MONTGOMERY, Ala. (AP) — Alabama has outlawed commercial harvesting of turtles from the state's freshwater bodies, leaving Asia's thriving market to look elsewhere for the highly desirable meat.
"Asia has a very strong appetite for turtles, and they depleted many of their species for the simple reason of overharvest for food, and the same thing would happen here if we allowed it," said Mark Sasser, non-game wildlife coordinator with the Alabama Conservation and Natural Resources department.
The rule passed the department's advisory board in March and took effect April 1. It outlaws all commercial harvesting of wild freshwater turtles for sale or trade, but allows hobbyists to continue to collect two per day.
"Some fishermen in the South still like to eat turtles," Sasser said. "Some of the protected species, there's a black market for them for pets."
The two-turtle-per-day allowance would not extend to protected species. Turtles collected by hobbyists or ordinary Alabamians may not be sold or traded.
Previously, commercial harvesters had to obtain a free license from the state of Alabama and could only collect 10 per day. They also had to file monthly reports on how many they harvested, but Sasser said the department got poor results on that reporting.
Auburn University zoologist Jim Godwin said the large appetite for turtles in Asia has caused the extinction and endangerment of many species, as well as a sharp rise in the import of turtles from the United States.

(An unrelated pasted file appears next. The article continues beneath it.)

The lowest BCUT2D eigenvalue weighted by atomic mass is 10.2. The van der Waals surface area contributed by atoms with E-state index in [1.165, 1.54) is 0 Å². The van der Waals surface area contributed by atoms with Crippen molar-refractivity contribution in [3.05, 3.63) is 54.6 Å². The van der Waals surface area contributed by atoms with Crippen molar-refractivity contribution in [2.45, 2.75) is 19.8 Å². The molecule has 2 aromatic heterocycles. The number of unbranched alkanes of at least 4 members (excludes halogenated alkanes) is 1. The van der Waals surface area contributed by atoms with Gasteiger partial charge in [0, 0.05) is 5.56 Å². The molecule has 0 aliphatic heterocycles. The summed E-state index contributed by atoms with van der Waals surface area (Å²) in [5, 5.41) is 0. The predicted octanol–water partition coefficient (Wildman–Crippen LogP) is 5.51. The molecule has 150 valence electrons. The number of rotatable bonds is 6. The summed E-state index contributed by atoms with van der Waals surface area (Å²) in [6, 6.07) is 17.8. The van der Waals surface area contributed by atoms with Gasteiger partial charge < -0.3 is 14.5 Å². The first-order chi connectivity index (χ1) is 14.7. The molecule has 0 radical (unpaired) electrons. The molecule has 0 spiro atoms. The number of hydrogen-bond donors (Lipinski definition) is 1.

"It's a growing problem," Godwin said. "We've got a very high turtle diversity in the Southeast — Alabama ranks second worldwide in freshwater turtle diversity."
Godwin said it's hard to measure how large a problem commercial turtle harvesting is in Alabama or how great an impact the ban will have — there just isn't the research or reporting to document how many are lost each year.
Most of the eggs that female turtles lay throughout their lifetime are lost to natural predators, and the females tend to grow larger and have more meat, making them a target for harvesting, Godwin said.
In order to protect the turtle populations of the Southeast U.S., more states will need to adopt similar measures, he said.
The Center for Biological Diversity called Alabama's rule one of the most protective of wild freshwater turtles. The Center estimates that U.S. turtle traders capture and sell more than 2 million wild turtles each year.
Between 2008 and 2009 the Center identified 12 states as having inadequate regulations to protect wild freshwater turtles — Arkansas, Florida, Georgia, Iowa, Kentucky, Louisiana, Missouri, Ohio, Oklahoma, South Carolina, Tennessee and Texas.
According to the Center, since petitions calling for stricter regulations were circulated in those states, Oklahoma has enacted a ban on commercial harvest in public waters, while Florida halted almost all harvesting from public and private waters
In 2009, South Carolina limited turtle harvesting to nine native species, but allowed no more than 10 turtles to be taken at one time and no more than 20 in a year.
Alabama Division of Wildlife and Freshwater Fisheries assistant chief of law enforcement Mark Rouleau says his division will be vigilant in looking for people illegally harvesting turtles.
"As with anything when there's money involved, you can't stop it all," Rouleau said. "I'm sure there will be some folks who will continue. We will be aggressive with our enforcement of the program and prosecute when necessary."